Watershed and Cities Program – “Todos por el Agua”

Urban and Rural Communities United for the Future of San Miguel de Allende (Part I)
By: Agustín Madrigal Bulnes

Our Goal

The “Watershed and Cities Program III” is a national initiative financed by the Gonzalo Rio Arronte Foundation and the Mexican Fund for the Conservation of Nature. It includes 10 national projects and is headed, in San Miguel de Allende, by the Salvemos al Río Laja (Save the Laja River) Civil Association.

We are facing a serious problem in San Miguel de Allende that may threaten our future if circumstances don’t change. We intend to promote and establish a water culture that involves both the users in the urban area as well as those in the rural areas, in order to change the way in which our water resources are used — at all levels of social life, contributing to the wellbeing of the people who live out in the country as well as those who live in the city.

Our project needs investments and continuous donations to support sub-projects (where volunteers are also needed) oriented towards the conservation of water and soil, the restoration of the habitat, environmental education campaigns and rural training programs.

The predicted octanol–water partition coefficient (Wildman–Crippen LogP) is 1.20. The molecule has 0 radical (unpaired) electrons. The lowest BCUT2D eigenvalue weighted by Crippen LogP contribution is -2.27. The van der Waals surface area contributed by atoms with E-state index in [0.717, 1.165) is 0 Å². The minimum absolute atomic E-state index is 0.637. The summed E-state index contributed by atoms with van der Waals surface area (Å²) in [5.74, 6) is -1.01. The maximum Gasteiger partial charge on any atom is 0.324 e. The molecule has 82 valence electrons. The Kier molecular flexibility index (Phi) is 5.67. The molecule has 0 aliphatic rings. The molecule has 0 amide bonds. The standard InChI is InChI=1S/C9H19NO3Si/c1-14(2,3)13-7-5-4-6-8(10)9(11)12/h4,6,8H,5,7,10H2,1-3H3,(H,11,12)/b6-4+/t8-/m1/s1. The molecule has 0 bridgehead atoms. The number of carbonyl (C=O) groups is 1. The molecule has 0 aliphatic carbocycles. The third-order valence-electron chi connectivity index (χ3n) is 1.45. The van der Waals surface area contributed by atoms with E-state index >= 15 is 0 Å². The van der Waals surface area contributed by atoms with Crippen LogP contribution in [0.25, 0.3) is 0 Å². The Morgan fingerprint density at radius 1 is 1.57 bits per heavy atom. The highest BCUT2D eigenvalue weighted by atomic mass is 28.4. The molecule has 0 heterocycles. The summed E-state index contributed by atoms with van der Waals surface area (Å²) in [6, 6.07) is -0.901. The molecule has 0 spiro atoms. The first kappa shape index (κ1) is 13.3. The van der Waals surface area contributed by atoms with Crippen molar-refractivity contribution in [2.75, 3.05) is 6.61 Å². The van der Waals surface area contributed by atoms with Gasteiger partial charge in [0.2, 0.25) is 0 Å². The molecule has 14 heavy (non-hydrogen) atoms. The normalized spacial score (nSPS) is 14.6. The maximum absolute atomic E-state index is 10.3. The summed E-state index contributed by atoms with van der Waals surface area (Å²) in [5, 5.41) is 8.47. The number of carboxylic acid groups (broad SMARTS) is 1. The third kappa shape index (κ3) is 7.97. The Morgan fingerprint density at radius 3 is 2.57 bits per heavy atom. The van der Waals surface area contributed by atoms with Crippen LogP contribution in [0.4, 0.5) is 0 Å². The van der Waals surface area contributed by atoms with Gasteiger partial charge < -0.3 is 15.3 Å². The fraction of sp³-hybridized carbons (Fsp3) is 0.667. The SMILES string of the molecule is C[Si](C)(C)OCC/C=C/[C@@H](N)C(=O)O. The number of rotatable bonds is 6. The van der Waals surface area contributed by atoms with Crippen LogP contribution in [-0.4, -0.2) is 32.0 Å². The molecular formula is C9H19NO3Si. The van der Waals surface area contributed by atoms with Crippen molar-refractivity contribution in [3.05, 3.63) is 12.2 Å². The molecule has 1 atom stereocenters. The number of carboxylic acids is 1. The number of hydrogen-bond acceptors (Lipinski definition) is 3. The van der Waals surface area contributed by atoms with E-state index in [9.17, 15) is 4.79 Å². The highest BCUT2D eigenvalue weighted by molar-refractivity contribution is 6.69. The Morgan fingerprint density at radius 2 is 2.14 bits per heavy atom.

The Problem

The Municipality of San Miguel de Allende has a population close to 150,000 people; it is located in the high sub-basin of the Laja River, where the river originates.The Laja is one of the tributary extensions of the Lerma and the Chapala rivers, a great global ecoregion of sweet water, and also the most important water source for the City of Guadalajara, Jalisco. It is a space of evident rural and urban community interdependence, where the supply and quality of water are very important.

Our present situation is the result of continuous past practices that did not consider the consequences.Years of deforestation, over-grazing and extraction of gravel at the Laja River Basin have caused a dramatic reduction in water retention and, consequently, the infiltration of the aquifer due to extreme erosion and soil compacting. It can’t be any other way: expectations related to the quantity and quality of water for San Miguel de Allende are not encouraging.

This region has lost perennial springs and wetlands due to the over-exploitation of the aquifer, especially in agriculture. In this sense, the data is revealing: annually, an average of 700 million cubic meters are extracted while replenishing does not even reach 170 million cubic meters. This inbalance is obviously serious and tends to be grave, which makes it essential to adopt measures for the conservation and restoration of the river basin.

Besides, what is beginning to turn into a growing silent threat for health and soil fertility: the excessive pumping of water is increasing the natural concentration of fluoride as well as sodium, and these are harmful substances at certain levels.

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